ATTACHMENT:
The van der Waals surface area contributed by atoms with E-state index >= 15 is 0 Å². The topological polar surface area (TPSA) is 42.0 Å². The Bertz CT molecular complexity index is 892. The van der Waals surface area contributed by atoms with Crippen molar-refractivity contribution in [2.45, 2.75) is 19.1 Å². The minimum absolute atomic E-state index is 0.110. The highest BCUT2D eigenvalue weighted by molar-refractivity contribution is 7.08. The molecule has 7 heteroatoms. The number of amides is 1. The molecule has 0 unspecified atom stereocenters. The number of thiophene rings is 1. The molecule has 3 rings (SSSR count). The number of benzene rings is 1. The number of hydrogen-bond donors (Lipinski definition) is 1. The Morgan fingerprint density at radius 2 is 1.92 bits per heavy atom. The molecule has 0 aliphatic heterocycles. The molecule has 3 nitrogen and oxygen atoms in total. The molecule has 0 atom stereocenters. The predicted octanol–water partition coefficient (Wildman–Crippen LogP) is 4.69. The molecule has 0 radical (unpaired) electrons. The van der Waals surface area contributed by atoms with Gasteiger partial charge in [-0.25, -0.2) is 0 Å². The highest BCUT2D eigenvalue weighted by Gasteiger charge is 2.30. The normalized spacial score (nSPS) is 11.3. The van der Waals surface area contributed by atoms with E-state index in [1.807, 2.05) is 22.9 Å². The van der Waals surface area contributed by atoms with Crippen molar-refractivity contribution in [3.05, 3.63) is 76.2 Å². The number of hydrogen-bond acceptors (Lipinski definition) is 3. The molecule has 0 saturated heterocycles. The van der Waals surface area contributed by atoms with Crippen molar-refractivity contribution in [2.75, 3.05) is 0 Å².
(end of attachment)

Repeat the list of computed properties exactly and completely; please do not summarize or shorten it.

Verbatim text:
The van der Waals surface area contributed by atoms with E-state index >= 15 is 0 Å². The topological polar surface area (TPSA) is 42.0 Å². The Bertz CT molecular complexity index is 892. The van der Waals surface area contributed by atoms with Crippen molar-refractivity contribution in [2.45, 2.75) is 19.1 Å². The minimum absolute atomic E-state index is 0.110. The highest BCUT2D eigenvalue weighted by molar-refractivity contribution is 7.08. The molecule has 7 heteroatoms. The number of amides is 1. The molecule has 0 unspecified atom stereocenters. The number of thiophene rings is 1. The molecule has 3 rings (SSSR count). The number of benzene rings is 1. The number of hydrogen-bond donors (Lipinski definition) is 1. The Morgan fingerprint density at radius 2 is 1.92 bits per heavy atom. The molecule has 0 aliphatic heterocycles. The molecule has 3 nitrogen and oxygen atoms in total. The molecule has 0 atom stereocenters. The predicted octanol–water partition coefficient (Wildman–Crippen LogP) is 4.69. The molecule has 0 radical (unpaired) electrons. The van der Waals surface area contributed by atoms with Gasteiger partial charge in [-0.25, -0.2) is 0 Å². The highest BCUT2D eigenvalue weighted by Gasteiger charge is 2.30. The normalized spacial score (nSPS) is 11.3. The van der Waals surface area contributed by atoms with E-state index in [1.807, 2.05) is 22.9 Å². The van der Waals surface area contributed by atoms with Crippen molar-refractivity contribution in [3.05, 3.63) is 76.2 Å². The number of hydrogen-bond acceptors (Lipinski definition) is 3. The molecule has 0 saturated heterocycles. The van der Waals surface area contributed by atoms with Crippen molar-refractivity contribution in [2.75, 3.05) is 0 Å².